The only source of potential rainfall recharge to the Eromanga Basin is via the Innamincka Dome, which lies over the Innamincka Ridge. No other Eromanga Basin units crop out in the Cooper subregion. Some limited recharge via diffuse infiltration of sporadic rain water, flood waters or streamflow through Quaternary and Cenozoic cover sequences may occur, although this is likely to be effectively zero, as a result of extremely low rainfall and high evaporation (Cresswell et al., 2012; Love et al., 2013). The most significant source of groundwater to the Eromanga Basin sequence in the Cooper subregion is inflow from areas outside the subregion.
Groundwater recharge to the Cooper Basin sequence can only occur through vertical leakage from adjacent aquifers or cross-formation flow.
Natural leakage or natural discharge to surface takes place at springs and areas of seepage, as well as in lakes, which are abundant around the margins of the Central Eromanga Basin (Love et al., 2013; Radke et al., 2000). Figure 15 highlights groundwater discharge to the surface at Lake Blanche.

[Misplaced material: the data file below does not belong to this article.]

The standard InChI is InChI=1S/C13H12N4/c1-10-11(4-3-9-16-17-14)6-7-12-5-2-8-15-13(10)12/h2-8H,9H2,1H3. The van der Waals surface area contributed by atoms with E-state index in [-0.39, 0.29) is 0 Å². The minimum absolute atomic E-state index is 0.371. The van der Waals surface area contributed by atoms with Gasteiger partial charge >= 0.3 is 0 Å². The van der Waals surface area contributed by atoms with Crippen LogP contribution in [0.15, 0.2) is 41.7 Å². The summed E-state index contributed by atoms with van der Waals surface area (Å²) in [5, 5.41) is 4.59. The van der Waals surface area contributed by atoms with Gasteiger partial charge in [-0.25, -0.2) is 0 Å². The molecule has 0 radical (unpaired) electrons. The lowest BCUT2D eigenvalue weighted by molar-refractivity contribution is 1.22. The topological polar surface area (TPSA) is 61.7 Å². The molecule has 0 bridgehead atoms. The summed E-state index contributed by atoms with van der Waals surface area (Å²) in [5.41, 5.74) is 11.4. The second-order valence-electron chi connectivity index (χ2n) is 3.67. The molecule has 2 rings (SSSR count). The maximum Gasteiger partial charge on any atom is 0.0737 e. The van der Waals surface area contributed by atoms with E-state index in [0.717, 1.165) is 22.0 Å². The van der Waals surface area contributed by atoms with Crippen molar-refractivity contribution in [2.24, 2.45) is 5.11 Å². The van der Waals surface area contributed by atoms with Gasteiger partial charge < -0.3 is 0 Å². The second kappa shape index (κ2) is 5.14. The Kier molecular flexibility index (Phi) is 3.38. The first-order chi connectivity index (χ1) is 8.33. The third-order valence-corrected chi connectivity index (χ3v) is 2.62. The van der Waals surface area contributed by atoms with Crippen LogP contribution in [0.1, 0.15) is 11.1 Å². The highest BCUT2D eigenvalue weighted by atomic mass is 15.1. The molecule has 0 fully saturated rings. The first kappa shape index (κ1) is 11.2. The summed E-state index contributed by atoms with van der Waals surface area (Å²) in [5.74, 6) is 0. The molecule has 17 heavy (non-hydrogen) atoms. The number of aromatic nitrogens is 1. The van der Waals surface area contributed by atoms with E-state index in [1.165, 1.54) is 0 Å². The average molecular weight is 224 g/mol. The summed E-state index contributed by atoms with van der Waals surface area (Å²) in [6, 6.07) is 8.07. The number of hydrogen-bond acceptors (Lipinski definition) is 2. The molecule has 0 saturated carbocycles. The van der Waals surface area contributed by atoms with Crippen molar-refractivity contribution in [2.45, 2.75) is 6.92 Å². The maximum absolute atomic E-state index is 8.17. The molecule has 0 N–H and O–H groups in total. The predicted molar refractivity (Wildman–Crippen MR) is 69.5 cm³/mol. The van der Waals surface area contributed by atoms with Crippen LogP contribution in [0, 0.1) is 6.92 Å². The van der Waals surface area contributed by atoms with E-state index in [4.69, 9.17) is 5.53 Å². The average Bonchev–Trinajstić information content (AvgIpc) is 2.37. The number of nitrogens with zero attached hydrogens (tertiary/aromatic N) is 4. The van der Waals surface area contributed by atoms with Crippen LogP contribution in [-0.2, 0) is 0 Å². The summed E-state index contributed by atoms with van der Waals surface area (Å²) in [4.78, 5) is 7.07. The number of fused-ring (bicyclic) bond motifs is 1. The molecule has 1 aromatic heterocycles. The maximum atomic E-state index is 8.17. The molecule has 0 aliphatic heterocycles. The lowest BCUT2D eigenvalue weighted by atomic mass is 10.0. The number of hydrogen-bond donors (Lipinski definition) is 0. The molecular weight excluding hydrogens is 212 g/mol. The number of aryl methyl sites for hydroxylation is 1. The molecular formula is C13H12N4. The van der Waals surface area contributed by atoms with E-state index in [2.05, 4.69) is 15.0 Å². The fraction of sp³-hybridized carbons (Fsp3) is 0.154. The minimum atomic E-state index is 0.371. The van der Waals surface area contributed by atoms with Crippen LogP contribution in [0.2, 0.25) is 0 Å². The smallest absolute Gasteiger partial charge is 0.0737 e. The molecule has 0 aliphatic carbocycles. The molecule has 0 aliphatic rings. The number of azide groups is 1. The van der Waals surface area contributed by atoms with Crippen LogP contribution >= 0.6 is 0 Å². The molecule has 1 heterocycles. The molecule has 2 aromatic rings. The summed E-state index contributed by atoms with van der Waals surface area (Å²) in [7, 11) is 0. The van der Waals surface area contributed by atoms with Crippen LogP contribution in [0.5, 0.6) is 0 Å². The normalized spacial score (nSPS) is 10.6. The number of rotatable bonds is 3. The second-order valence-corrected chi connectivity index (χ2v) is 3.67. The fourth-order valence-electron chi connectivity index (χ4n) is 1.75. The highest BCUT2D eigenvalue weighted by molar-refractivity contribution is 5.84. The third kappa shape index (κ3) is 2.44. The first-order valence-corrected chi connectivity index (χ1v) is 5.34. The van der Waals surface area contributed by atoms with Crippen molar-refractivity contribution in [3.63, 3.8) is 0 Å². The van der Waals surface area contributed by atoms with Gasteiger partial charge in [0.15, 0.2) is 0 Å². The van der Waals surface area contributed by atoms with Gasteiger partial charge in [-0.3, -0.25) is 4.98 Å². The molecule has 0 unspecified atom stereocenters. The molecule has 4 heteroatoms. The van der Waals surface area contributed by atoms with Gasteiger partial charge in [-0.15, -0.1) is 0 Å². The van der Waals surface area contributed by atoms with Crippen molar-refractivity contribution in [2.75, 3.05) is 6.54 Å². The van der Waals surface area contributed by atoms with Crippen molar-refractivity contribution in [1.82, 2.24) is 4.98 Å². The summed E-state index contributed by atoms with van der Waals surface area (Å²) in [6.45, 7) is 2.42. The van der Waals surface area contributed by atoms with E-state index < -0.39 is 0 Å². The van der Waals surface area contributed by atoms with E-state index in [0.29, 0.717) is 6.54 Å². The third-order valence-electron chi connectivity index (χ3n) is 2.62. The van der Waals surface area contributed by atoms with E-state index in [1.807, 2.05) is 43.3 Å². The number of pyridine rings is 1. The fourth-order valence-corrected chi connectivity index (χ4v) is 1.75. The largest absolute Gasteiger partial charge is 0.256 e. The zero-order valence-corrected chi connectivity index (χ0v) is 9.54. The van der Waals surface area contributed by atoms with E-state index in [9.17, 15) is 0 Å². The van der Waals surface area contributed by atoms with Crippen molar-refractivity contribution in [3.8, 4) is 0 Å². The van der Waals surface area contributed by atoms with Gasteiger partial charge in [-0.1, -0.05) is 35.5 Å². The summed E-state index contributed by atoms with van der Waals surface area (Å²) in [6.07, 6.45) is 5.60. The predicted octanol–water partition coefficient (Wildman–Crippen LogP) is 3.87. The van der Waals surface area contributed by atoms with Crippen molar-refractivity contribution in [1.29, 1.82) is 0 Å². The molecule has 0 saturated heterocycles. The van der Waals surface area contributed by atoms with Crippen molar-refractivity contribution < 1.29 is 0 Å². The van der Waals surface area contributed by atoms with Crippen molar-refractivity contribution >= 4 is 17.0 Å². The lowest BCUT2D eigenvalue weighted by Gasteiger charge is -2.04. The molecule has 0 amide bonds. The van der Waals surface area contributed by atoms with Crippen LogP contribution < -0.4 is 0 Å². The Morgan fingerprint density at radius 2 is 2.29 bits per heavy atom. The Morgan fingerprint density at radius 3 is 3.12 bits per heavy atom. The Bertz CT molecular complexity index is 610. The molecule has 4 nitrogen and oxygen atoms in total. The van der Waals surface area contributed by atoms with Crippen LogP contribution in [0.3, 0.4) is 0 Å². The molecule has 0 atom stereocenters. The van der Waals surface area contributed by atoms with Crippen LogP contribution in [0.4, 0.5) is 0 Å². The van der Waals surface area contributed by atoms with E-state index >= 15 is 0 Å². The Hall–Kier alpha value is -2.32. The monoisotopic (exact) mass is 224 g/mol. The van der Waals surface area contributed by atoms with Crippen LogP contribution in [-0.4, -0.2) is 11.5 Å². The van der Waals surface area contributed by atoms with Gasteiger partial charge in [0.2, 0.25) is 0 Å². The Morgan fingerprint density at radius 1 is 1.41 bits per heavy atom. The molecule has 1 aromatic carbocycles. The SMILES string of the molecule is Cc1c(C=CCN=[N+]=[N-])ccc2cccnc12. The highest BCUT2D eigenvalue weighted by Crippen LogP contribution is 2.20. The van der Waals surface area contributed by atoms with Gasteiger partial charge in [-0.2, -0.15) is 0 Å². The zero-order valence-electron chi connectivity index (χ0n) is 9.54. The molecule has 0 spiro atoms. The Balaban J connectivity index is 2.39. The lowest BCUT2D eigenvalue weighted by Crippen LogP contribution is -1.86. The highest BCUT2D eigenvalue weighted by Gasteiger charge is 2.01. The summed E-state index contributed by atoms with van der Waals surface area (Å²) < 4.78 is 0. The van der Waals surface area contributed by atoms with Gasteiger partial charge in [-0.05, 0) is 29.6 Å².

Surface water is present in ephemeral drainages and terminal salt lake systems in the subregion. The drainage network is active following large rain events in the headwaters, and is subject to spectacular flood flows. Springs are the only recognised groundwater contribution to the surface water system in the southern Cooper Basin.
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- 2.3.1 Methods
- 2.3.2 Summary of key system components, processes and interactions
- 2.3.3 Ecosystems
- 2.3.4 Baseline and coal resource development pathway
- 2.3.5 Conceptual models of causal pathways
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- About this technical product